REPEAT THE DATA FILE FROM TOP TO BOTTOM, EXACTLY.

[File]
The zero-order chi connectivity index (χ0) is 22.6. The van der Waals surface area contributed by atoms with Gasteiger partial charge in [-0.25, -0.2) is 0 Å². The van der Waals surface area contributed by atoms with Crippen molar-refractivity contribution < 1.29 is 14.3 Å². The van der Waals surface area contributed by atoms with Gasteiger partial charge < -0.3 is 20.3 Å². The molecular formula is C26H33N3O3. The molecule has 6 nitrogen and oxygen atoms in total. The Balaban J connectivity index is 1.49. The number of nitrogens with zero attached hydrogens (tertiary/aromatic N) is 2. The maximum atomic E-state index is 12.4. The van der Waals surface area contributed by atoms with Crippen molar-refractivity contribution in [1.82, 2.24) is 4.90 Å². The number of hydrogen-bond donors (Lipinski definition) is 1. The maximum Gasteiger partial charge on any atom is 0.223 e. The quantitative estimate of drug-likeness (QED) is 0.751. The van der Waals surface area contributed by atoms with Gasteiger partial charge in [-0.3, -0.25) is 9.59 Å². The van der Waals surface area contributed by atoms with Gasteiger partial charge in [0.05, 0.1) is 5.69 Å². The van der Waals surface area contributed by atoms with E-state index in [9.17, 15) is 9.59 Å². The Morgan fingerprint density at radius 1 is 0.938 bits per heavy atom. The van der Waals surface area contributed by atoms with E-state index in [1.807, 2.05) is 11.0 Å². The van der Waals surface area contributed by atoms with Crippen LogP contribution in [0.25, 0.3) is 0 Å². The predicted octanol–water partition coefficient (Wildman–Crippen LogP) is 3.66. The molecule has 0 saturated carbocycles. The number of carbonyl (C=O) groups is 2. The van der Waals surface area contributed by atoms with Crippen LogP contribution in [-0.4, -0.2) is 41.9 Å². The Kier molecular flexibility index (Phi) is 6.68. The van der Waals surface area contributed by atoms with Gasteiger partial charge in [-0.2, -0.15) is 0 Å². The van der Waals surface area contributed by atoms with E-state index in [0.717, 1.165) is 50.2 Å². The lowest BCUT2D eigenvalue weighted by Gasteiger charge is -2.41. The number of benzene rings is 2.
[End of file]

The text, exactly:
The zero-order chi connectivity index (χ0) is 22.6. The van der Waals surface area contributed by atoms with Gasteiger partial charge in [-0.25, -0.2) is 0 Å². The van der Waals surface area contributed by atoms with Crippen molar-refractivity contribution < 1.29 is 14.3 Å². The van der Waals surface area contributed by atoms with Gasteiger partial charge < -0.3 is 20.3 Å². The molecular formula is C26H33N3O3. The molecule has 6 nitrogen and oxygen atoms in total. The Balaban J connectivity index is 1.49. The number of nitrogens with zero attached hydrogens (tertiary/aromatic N) is 2. The maximum atomic E-state index is 12.4. The van der Waals surface area contributed by atoms with Crippen molar-refractivity contribution in [1.82, 2.24) is 4.90 Å². The number of hydrogen-bond donors (Lipinski definition) is 1. The maximum Gasteiger partial charge on any atom is 0.223 e. The quantitative estimate of drug-likeness (QED) is 0.751. The van der Waals surface area contributed by atoms with Gasteiger partial charge in [-0.3, -0.25) is 9.59 Å². The van der Waals surface area contributed by atoms with Gasteiger partial charge in [0.05, 0.1) is 5.69 Å². The van der Waals surface area contributed by atoms with E-state index in [9.17, 15) is 9.59 Å². The Morgan fingerprint density at radius 1 is 0.938 bits per heavy atom. The van der Waals surface area contributed by atoms with E-state index in [1.807, 2.05) is 11.0 Å². The van der Waals surface area contributed by atoms with Crippen LogP contribution in [0.25, 0.3) is 0 Å². The predicted octanol–water partition coefficient (Wildman–Crippen LogP) is 3.66. The molecule has 0 saturated carbocycles. The number of carbonyl (C=O) groups is 2. The van der Waals surface area contributed by atoms with Crippen LogP contribution in [-0.4, -0.2) is 41.9 Å². The Kier molecular flexibility index (Phi) is 6.68. The van der Waals surface area contributed by atoms with Gasteiger partial charge in [-0.2, -0.15) is 0 Å². The van der Waals surface area contributed by atoms with E-state index in [0.717, 1.165) is 50.2 Å². The lowest BCUT2D eigenvalue weighted by Gasteiger charge is -2.41. The number of benzene rings is 2.